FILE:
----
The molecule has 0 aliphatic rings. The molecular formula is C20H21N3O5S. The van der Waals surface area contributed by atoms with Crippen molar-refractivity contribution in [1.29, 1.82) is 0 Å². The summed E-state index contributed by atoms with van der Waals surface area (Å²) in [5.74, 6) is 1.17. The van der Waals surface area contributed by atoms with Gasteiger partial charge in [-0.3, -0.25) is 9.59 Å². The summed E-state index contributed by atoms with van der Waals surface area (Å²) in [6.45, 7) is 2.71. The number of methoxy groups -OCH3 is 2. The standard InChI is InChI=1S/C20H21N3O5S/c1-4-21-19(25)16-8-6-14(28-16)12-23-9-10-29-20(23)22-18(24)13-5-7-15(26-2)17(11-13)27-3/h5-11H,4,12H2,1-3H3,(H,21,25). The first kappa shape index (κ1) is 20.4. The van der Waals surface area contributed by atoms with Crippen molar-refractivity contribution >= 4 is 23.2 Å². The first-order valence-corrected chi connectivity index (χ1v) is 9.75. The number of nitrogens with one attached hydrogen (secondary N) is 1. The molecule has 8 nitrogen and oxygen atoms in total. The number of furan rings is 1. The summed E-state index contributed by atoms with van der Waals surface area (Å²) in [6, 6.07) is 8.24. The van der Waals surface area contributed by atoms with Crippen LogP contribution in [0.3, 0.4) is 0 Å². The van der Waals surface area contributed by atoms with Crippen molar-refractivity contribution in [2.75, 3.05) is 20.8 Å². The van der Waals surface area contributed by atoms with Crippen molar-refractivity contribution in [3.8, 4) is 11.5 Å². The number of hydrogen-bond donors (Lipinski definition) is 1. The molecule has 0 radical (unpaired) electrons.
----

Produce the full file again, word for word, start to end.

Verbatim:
The molecule has 0 aliphatic rings. The molecular formula is C20H21N3O5S. The van der Waals surface area contributed by atoms with Crippen molar-refractivity contribution in [1.29, 1.82) is 0 Å². The summed E-state index contributed by atoms with van der Waals surface area (Å²) in [5.74, 6) is 1.17. The van der Waals surface area contributed by atoms with Gasteiger partial charge in [-0.3, -0.25) is 9.59 Å². The summed E-state index contributed by atoms with van der Waals surface area (Å²) in [6.45, 7) is 2.71. The number of methoxy groups -OCH3 is 2. The standard InChI is InChI=1S/C20H21N3O5S/c1-4-21-19(25)16-8-6-14(28-16)12-23-9-10-29-20(23)22-18(24)13-5-7-15(26-2)17(11-13)27-3/h5-11H,4,12H2,1-3H3,(H,21,25). The first kappa shape index (κ1) is 20.4. The van der Waals surface area contributed by atoms with Crippen molar-refractivity contribution >= 4 is 23.2 Å². The first-order valence-corrected chi connectivity index (χ1v) is 9.75. The number of nitrogens with one attached hydrogen (secondary N) is 1. The molecule has 8 nitrogen and oxygen atoms in total. The number of furan rings is 1. The summed E-state index contributed by atoms with van der Waals surface area (Å²) in [6, 6.07) is 8.24. The van der Waals surface area contributed by atoms with Crippen LogP contribution in [0.3, 0.4) is 0 Å². The van der Waals surface area contributed by atoms with Crippen molar-refractivity contribution in [2.75, 3.05) is 20.8 Å². The van der Waals surface area contributed by atoms with Crippen molar-refractivity contribution in [3.8, 4) is 11.5 Å². The number of hydrogen-bond donors (Lipinski definition) is 1. The molecule has 0 radical (unpaired) electrons.